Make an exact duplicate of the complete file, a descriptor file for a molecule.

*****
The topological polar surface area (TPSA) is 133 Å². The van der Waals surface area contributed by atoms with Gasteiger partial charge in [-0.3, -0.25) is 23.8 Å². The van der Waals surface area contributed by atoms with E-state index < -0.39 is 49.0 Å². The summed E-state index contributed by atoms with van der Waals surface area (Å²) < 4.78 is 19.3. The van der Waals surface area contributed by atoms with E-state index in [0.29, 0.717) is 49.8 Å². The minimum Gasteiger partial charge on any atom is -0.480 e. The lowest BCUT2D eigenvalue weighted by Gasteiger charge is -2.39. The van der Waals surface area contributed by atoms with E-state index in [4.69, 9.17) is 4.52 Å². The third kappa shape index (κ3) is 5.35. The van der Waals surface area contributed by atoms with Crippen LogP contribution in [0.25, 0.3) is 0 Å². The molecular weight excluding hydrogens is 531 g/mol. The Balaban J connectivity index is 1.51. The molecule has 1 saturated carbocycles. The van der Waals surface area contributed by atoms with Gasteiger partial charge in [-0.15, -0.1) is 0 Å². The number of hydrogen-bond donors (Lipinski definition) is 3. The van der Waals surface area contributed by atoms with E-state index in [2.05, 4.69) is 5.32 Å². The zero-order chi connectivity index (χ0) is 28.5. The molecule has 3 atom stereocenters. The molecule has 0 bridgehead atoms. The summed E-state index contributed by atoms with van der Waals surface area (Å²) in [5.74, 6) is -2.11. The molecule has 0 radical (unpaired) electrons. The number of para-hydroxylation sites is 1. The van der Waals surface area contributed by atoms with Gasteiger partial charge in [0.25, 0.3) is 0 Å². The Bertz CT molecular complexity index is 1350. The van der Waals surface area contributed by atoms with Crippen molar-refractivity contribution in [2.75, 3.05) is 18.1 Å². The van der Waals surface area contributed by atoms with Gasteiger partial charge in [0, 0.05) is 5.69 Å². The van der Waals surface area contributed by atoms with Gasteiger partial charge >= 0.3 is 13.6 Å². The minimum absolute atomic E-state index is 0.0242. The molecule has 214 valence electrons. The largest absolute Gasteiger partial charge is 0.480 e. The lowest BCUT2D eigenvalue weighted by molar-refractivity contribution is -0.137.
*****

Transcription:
The topological polar surface area (TPSA) is 133 Å². The van der Waals surface area contributed by atoms with Gasteiger partial charge in [-0.3, -0.25) is 23.8 Å². The van der Waals surface area contributed by atoms with E-state index < -0.39 is 49.0 Å². The summed E-state index contributed by atoms with van der Waals surface area (Å²) < 4.78 is 19.3. The van der Waals surface area contributed by atoms with E-state index in [0.29, 0.717) is 49.8 Å². The minimum Gasteiger partial charge on any atom is -0.480 e. The lowest BCUT2D eigenvalue weighted by Gasteiger charge is -2.39. The van der Waals surface area contributed by atoms with E-state index in [4.69, 9.17) is 4.52 Å². The third kappa shape index (κ3) is 5.35. The van der Waals surface area contributed by atoms with Crippen LogP contribution in [0.25, 0.3) is 0 Å². The molecular weight excluding hydrogens is 531 g/mol. The Balaban J connectivity index is 1.51. The molecule has 1 saturated carbocycles. The van der Waals surface area contributed by atoms with Gasteiger partial charge in [-0.15, -0.1) is 0 Å². The number of hydrogen-bond donors (Lipinski definition) is 3. The van der Waals surface area contributed by atoms with E-state index in [2.05, 4.69) is 5.32 Å². The zero-order chi connectivity index (χ0) is 28.5. The molecule has 3 atom stereocenters. The molecule has 0 bridgehead atoms. The summed E-state index contributed by atoms with van der Waals surface area (Å²) in [5.74, 6) is -2.11. The molecule has 0 radical (unpaired) electrons. The number of para-hydroxylation sites is 1. The van der Waals surface area contributed by atoms with Gasteiger partial charge in [0.25, 0.3) is 0 Å². The Bertz CT molecular complexity index is 1350. The van der Waals surface area contributed by atoms with Crippen molar-refractivity contribution in [2.75, 3.05) is 18.1 Å². The van der Waals surface area contributed by atoms with Gasteiger partial charge in [0, 0.05) is 5.69 Å². The van der Waals surface area contributed by atoms with Gasteiger partial charge >= 0.3 is 13.6 Å². The minimum absolute atomic E-state index is 0.0242. The molecule has 214 valence electrons. The largest absolute Gasteiger partial charge is 0.480 e. The lowest BCUT2D eigenvalue weighted by molar-refractivity contribution is -0.137.